It’s just not how Marathon Monday was supposed to be.

What many out-of-towners may not realize is that the Boston Marathon is not just a race, it’s so much more. It’s a day of city pride, a day typically filled with stories of love and support and incredible accomplishment, all celebrated against a backdrop of Patriots’ Day, a state holiday commemorating the opening battles of the American Revolutionary War. School kids and government workers enjoy the day off, Sox fans flock to Fenway Park to see our team host the only morning game on the entire Major League Baseball schedule, and more than 20,000 people from dozens of countries come to compete in the marathon.

It’s a day that runners work toward for months, even years, forgoing hungover brunches with friends to spend their Sunday mornings on 14-mile runs, dreaming of making it over Heartbreak Hill.

On what seems to always be the first sunny, spring day in the city, thousands of spectators head out for the event. Moms and dads pack picnics, grandpas plop down in foldy chairs, and the city’s droves of college kids embark on a marathon of their own — typically, a day-long booze-filled party, all in good fun. Thousands line the 26.2-mile route, at times 10 to 15 people deep, and spend hours rooting and cheering on friends, family and total strangers. Among them this year was 8-year-old Martin Richard, watching from the sidelines in Copley Square as runners made their final strides across the finish line. By Martin’s side were his parents, his 11-year-old brother and 5-year-old sister.

While a few run to compete, many more Boston marathoners run to raise money for charity. Some even run for those who no longer can. The runners write their names on their T-shirts, arms and legs, ensuring 26.2 miles of feeling like a rockstar as adoring Bostonians shout out personalized words of encouragement.

That’s how it’s supposed to be.

This time was different. This time, the spectators weren’t cheering words of encouragement, they were yelling at the runners. They were telling them to stop, to turn around, to run away from the finish line that they’d spent months training to run toward.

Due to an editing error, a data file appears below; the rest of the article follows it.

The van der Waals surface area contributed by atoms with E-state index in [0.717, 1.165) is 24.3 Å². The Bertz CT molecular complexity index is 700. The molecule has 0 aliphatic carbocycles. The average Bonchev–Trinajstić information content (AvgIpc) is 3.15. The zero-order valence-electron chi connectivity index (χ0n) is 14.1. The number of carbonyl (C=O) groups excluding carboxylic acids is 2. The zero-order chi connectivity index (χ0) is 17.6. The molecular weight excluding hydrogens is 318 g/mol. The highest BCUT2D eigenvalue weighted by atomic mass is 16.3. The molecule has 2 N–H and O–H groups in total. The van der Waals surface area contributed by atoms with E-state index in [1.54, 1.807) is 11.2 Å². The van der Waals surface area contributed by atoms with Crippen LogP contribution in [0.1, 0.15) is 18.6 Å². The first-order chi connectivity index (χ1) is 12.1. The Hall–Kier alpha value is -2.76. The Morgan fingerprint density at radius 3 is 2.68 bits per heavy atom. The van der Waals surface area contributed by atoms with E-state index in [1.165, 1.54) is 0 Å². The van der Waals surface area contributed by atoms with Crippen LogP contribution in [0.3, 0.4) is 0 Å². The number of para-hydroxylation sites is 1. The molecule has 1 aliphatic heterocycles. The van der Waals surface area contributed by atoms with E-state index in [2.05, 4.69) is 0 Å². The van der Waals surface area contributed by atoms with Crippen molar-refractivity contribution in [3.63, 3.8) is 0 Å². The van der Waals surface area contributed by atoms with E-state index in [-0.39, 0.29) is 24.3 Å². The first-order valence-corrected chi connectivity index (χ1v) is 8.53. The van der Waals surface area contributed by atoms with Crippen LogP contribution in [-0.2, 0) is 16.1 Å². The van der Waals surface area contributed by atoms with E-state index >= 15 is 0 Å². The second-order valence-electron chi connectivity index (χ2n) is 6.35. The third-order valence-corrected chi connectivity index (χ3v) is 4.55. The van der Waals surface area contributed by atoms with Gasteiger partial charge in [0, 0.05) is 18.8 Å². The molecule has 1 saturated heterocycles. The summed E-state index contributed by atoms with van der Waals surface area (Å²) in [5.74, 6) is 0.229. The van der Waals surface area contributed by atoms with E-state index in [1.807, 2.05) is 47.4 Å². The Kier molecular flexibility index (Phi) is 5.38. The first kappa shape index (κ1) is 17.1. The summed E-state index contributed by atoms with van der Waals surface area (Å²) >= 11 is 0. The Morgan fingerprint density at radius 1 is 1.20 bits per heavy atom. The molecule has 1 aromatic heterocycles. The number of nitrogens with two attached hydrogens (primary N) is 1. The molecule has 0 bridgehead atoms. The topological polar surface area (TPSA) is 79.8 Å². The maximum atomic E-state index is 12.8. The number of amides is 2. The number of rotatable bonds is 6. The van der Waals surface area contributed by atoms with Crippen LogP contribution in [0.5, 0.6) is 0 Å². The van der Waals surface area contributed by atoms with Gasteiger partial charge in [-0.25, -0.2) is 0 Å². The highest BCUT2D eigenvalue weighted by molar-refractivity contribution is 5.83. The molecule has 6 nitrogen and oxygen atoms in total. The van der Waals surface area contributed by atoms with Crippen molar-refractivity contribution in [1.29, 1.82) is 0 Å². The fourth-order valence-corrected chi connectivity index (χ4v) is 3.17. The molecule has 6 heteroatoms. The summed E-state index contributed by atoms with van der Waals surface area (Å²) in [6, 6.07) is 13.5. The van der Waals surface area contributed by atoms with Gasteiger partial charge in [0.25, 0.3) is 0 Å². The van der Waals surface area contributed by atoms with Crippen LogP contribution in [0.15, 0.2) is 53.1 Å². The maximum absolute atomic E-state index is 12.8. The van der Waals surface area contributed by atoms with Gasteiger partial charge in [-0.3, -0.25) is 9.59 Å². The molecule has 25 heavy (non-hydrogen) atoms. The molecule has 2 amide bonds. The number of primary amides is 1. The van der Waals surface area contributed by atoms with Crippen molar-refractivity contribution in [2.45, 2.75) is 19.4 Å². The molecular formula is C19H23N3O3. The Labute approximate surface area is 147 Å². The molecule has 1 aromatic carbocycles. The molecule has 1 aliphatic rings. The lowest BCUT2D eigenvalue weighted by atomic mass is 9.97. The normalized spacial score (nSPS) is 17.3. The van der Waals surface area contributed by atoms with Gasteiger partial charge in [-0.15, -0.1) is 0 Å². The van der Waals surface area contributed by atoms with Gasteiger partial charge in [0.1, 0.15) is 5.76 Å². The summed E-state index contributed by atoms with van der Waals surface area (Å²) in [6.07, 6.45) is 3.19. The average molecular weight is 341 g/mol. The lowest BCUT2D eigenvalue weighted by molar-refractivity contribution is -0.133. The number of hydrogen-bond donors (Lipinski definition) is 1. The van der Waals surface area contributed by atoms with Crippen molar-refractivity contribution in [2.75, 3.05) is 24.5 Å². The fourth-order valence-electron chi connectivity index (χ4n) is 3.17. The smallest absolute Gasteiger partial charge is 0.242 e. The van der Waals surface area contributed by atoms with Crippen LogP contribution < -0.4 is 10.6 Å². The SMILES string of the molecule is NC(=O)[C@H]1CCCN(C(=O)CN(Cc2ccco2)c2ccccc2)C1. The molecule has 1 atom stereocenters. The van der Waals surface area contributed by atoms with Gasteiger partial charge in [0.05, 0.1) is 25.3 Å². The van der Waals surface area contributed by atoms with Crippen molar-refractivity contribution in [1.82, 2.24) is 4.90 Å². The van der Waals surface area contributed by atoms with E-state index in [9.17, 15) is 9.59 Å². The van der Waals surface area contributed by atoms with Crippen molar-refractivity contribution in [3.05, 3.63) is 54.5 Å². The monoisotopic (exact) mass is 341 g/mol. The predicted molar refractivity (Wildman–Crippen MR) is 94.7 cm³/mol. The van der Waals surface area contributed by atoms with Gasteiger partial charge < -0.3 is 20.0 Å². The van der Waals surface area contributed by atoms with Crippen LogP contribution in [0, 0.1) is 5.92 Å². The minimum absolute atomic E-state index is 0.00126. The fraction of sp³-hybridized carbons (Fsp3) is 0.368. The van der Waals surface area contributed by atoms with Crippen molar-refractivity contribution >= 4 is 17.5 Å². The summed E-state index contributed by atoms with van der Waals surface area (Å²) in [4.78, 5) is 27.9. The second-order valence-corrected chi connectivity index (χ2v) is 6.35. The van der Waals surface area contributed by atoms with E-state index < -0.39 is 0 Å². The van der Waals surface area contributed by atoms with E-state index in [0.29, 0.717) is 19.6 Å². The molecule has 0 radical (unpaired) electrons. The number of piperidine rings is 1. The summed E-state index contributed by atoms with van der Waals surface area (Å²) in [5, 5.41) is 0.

This time, Bostonians at marathon-watch parties shied away from their balconies overlooking Beacon Street and instead sat silently around TVs, watching in shock as Copley Square erupted in smoke and horrified screams.

And now we have learned the cost in lives. On Monday, we lost 3 of our own: Martin Richard, the 8-year-old Dorchester boy; Krystle Campbell, a 29-year-old woman from Arlington, MA, who had been waiting on Boylston Street for a friend to cross the finish line; and a Boston University graduate student from China, watching the race with 2 friends.

Now comes the investigation and the questions of who and why? But here’s the hardest question of all: Will Marathon Monday ever be our very best day again? Anyone who knows Boston knows the answer. The city of Boston is a city of fighters, from its earliest patriots up until today. Next year, make it a point to experience the Boston Marathon the way that it was supposed to be celebrated this year, the way that it’s been celebrated all of my life — as a joyous, loving and supportive celebration of incredible strength, determination and will.

To help those most affected by Monday’s bombings, please visit The One Fund Boston.

Photo by Reuters/Mike Segar

Finally! In a victory that previous Aussie golfers Jim Ferrier, Bruce Crampton, Jack Newton and 3-time runner-up Greg Norman could only dream of, Adam Scott became the first Australian to win the Masters Tournament this past Sunday and cast a renewed spotlight on golf Down Under.

For travelers looking to combine their love of faraway places with their love of the sport, Australia offers enticing options: golf courses spread across inland settings, some at really affordable prices. Among them is the recently opened Barnbougle Dunes resort. Located on Tasmania’s shores, the 200-acre resort offers all-day unlimited to its 36-hole course for around $130.

For a world-class golf experience, head to Royal Melbourne Golf Club, a 36-hole course near Melbourne that routinely makes US Golf Digest’s list of the world’s top golf courses. Since its founding in 1891, Royal Melbourne has gone on to become the oldest continually operating golf club in Australia — and if the media buzz is correct, Adam Scott will play at the club from Nov. 14-17 to defend the title he won last November at Kingston Heath.